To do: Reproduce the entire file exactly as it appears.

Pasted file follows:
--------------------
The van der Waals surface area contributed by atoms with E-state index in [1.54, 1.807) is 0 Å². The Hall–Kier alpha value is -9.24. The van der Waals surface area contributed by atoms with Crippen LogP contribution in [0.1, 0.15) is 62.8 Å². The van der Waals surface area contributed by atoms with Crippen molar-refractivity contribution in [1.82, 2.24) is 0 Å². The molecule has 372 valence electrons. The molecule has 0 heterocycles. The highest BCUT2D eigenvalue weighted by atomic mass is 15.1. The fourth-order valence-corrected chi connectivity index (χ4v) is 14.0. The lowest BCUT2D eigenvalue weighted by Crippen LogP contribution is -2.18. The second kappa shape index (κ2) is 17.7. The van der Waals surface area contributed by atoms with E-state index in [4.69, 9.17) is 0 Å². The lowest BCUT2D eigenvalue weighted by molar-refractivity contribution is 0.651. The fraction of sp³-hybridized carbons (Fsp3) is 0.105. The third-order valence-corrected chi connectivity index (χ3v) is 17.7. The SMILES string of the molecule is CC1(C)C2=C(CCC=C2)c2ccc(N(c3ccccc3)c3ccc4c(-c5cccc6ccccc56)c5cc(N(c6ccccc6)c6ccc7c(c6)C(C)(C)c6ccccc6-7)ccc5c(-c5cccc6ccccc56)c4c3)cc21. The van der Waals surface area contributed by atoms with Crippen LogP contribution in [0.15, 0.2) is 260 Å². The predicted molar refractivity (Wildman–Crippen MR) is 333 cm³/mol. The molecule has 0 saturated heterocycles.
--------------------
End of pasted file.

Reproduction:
The van der Waals surface area contributed by atoms with E-state index in [1.54, 1.807) is 0 Å². The Hall–Kier alpha value is -9.24. The van der Waals surface area contributed by atoms with Crippen LogP contribution in [0.1, 0.15) is 62.8 Å². The van der Waals surface area contributed by atoms with Crippen molar-refractivity contribution in [1.82, 2.24) is 0 Å². The molecule has 372 valence electrons. The molecule has 0 heterocycles. The highest BCUT2D eigenvalue weighted by atomic mass is 15.1. The fourth-order valence-corrected chi connectivity index (χ4v) is 14.0. The lowest BCUT2D eigenvalue weighted by Crippen LogP contribution is -2.18. The second kappa shape index (κ2) is 17.7. The van der Waals surface area contributed by atoms with E-state index in [4.69, 9.17) is 0 Å². The lowest BCUT2D eigenvalue weighted by molar-refractivity contribution is 0.651. The fraction of sp³-hybridized carbons (Fsp3) is 0.105. The third-order valence-corrected chi connectivity index (χ3v) is 17.7. The SMILES string of the molecule is CC1(C)C2=C(CCC=C2)c2ccc(N(c3ccccc3)c3ccc4c(-c5cccc6ccccc56)c5cc(N(c6ccccc6)c6ccc7c(c6)C(C)(C)c6ccccc6-7)ccc5c(-c5cccc6ccccc56)c4c3)cc21. The van der Waals surface area contributed by atoms with Crippen LogP contribution in [0.15, 0.2) is 260 Å². The predicted molar refractivity (Wildman–Crippen MR) is 333 cm³/mol. The molecule has 0 saturated heterocycles.